Monday, January 24, 2011

Skin job: unauthorized reseller's bad acts doom it

Bad facts, bad law: an undisputed wrongdoer’s wrongful conduct is used to interpret Lanham Act (and potentially Copyright Act, given unclear facts) liability in ways with bad implications for legitimate businesses, sort of like what happened in INS v. AP where the Court treated wrongful methods and legitimate methods of acquisition as equivalent. Given that the defendant here proceeded pro se and that some of the key facts are unclear, this case is more a cautionary tale than a precedent affecting resellers of legitimate goods.

Klein-Becker USA, LLC v. Englert, 2011 WL 147893 (D. Utah)

Klein-Becker makes StriVectin, a topical cosmetic, packaged in “trademarked, copyrighted packaging that bears Klein-Becker's unique and distinctive trade dress.” It has “an exclusive and selective network of authorized manufacturers and distributors.” In addition, “Authorized Resellers are trained in and agree to meet Klein-Becker's quality control standards for storing and selling StriVectin-SD® products and for providing before and after sales support by personnel trained to assist customers to maximize the benefit of Klein-Becker products.”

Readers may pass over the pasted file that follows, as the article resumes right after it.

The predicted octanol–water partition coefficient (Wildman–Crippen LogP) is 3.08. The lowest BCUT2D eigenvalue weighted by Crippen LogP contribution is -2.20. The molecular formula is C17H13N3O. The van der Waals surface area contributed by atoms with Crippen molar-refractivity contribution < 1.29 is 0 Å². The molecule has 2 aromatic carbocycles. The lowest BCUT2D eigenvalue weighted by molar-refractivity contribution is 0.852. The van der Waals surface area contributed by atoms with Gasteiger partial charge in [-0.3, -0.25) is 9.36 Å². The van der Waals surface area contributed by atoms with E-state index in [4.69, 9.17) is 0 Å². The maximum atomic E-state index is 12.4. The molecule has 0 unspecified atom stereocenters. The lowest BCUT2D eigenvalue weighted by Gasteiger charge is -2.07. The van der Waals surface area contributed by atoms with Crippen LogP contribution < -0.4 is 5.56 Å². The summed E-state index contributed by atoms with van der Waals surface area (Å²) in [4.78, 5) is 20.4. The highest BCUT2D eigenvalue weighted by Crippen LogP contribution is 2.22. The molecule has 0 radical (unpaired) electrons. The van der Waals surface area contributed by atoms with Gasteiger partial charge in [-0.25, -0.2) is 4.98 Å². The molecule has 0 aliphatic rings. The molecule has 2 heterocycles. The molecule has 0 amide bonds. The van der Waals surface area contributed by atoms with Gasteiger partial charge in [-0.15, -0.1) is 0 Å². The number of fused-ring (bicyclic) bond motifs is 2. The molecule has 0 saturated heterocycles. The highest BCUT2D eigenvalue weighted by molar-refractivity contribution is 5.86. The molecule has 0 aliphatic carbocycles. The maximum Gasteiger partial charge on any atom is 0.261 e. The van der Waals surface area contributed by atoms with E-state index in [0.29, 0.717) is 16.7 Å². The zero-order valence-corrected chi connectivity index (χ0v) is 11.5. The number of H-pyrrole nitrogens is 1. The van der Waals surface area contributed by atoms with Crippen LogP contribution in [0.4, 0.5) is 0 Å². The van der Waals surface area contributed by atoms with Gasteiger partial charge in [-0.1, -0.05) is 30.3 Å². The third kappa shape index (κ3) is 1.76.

Klein-Becker’s reseller purchase agreements restrict resale on the Internet or in e-commerce without Klein-Becker's express written authorization, and restrict sales to only individual customers as end-users. Resellers may also not copy any of Klein-Becker's trademarks, copyrighted materials, trade dress, marketing materials, or advertising materials without Klein-Becker's express permission.

Note: this may produce a contractual obligation, but copyright law itself expressly provides that sellers may show photos of the products they have to sell, even when those photos include copyrighted labels, without the permission of the copyright owner. 17 U.S.C. 113(c) (“In the case of a work lawfully reproduced in useful articles that have been offered for sale or other distribution to the public, copyright does not include any right to prevent the making, distribution, or display of pictures or photographs of such articles in connection with advertisements or commentaries related to the distribution or display of such articles, or in connection with news reports.”) Notably, and possibly relevant here, the question is whether the work has lawfully been reproduced in useful articles—not whether the defendant’s particular copy is being distributed within the copyright owner’s authorized distribution chain, which makes sense for a provision designed to protect both ads and reporting. The facts set forth in this opinion are insufficient to explain what exactly defendants did to infringe the copyrights at issue.